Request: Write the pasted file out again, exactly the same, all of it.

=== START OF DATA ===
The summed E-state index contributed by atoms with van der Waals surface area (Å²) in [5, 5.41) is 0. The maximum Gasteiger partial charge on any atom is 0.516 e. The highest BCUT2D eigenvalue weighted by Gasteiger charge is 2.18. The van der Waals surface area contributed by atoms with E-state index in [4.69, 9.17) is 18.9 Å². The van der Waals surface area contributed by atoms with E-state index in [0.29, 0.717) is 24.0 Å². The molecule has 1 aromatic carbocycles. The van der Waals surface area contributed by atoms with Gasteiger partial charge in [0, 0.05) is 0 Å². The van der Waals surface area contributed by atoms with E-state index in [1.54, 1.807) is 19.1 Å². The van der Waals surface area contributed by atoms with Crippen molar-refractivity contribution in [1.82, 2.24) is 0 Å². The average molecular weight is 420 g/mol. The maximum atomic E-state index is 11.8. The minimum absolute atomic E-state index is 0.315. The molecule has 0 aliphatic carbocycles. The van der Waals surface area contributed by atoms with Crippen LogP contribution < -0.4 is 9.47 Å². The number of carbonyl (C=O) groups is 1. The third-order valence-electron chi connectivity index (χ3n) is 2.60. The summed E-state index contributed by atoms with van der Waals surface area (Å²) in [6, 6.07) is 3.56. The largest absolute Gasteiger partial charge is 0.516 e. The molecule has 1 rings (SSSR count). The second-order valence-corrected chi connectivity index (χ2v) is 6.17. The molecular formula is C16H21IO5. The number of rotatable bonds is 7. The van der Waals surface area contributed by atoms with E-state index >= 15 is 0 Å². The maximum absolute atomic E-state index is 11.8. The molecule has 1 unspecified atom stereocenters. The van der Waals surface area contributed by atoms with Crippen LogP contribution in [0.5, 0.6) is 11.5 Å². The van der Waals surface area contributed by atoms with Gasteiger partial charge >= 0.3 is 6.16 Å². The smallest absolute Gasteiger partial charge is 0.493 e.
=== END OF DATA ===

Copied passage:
The summed E-state index contributed by atoms with van der Waals surface area (Å²) in [5, 5.41) is 0. The maximum Gasteiger partial charge on any atom is 0.516 e. The highest BCUT2D eigenvalue weighted by Gasteiger charge is 2.18. The van der Waals surface area contributed by atoms with E-state index in [4.69, 9.17) is 18.9 Å². The van der Waals surface area contributed by atoms with E-state index in [0.29, 0.717) is 24.0 Å². The molecule has 1 aromatic carbocycles. The van der Waals surface area contributed by atoms with Gasteiger partial charge in [0, 0.05) is 0 Å². The van der Waals surface area contributed by atoms with E-state index in [1.54, 1.807) is 19.1 Å². The van der Waals surface area contributed by atoms with Crippen molar-refractivity contribution in [1.82, 2.24) is 0 Å². The average molecular weight is 420 g/mol. The maximum atomic E-state index is 11.8. The minimum absolute atomic E-state index is 0.315. The molecule has 0 aliphatic carbocycles. The van der Waals surface area contributed by atoms with Crippen LogP contribution < -0.4 is 9.47 Å². The number of carbonyl (C=O) groups is 1. The third-order valence-electron chi connectivity index (χ3n) is 2.60. The summed E-state index contributed by atoms with van der Waals surface area (Å²) in [6, 6.07) is 3.56. The largest absolute Gasteiger partial charge is 0.516 e. The molecule has 1 rings (SSSR count). The second-order valence-corrected chi connectivity index (χ2v) is 6.17. The molecular formula is C16H21IO5. The number of rotatable bonds is 7. The van der Waals surface area contributed by atoms with E-state index >= 15 is 0 Å². The maximum absolute atomic E-state index is 11.8. The molecule has 1 unspecified atom stereocenters. The van der Waals surface area contributed by atoms with Crippen LogP contribution in [0.5, 0.6) is 11.5 Å². The van der Waals surface area contributed by atoms with Gasteiger partial charge >= 0.3 is 6.16 Å². The smallest absolute Gasteiger partial charge is 0.493 e.